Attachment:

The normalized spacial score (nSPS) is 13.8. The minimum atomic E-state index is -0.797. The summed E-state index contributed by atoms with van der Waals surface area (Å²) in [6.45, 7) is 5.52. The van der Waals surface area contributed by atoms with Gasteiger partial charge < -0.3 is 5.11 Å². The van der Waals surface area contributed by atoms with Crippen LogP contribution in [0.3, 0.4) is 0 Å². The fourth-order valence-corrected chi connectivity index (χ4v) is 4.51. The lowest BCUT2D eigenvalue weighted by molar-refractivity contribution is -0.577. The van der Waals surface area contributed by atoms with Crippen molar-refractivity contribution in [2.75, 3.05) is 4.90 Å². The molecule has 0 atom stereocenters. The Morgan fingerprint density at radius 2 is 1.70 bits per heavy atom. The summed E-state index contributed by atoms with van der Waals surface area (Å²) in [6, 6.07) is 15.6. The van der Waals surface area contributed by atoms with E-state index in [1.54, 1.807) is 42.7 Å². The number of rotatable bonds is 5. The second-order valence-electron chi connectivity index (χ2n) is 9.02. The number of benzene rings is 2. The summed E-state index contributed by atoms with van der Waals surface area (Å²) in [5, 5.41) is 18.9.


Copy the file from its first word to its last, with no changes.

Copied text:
The normalized spacial score (nSPS) is 13.8. The minimum atomic E-state index is -0.797. The summed E-state index contributed by atoms with van der Waals surface area (Å²) in [6.45, 7) is 5.52. The van der Waals surface area contributed by atoms with Gasteiger partial charge < -0.3 is 5.11 Å². The van der Waals surface area contributed by atoms with Crippen LogP contribution in [0.3, 0.4) is 0 Å². The fourth-order valence-corrected chi connectivity index (χ4v) is 4.51. The lowest BCUT2D eigenvalue weighted by molar-refractivity contribution is -0.577. The van der Waals surface area contributed by atoms with Crippen molar-refractivity contribution in [2.75, 3.05) is 4.90 Å². The molecule has 0 atom stereocenters. The Morgan fingerprint density at radius 2 is 1.70 bits per heavy atom. The summed E-state index contributed by atoms with van der Waals surface area (Å²) in [6, 6.07) is 15.6. The van der Waals surface area contributed by atoms with E-state index in [1.54, 1.807) is 42.7 Å². The number of rotatable bonds is 5. The second-order valence-electron chi connectivity index (χ2n) is 9.02. The number of benzene rings is 2. The summed E-state index contributed by atoms with van der Waals surface area (Å²) in [5, 5.41) is 18.9.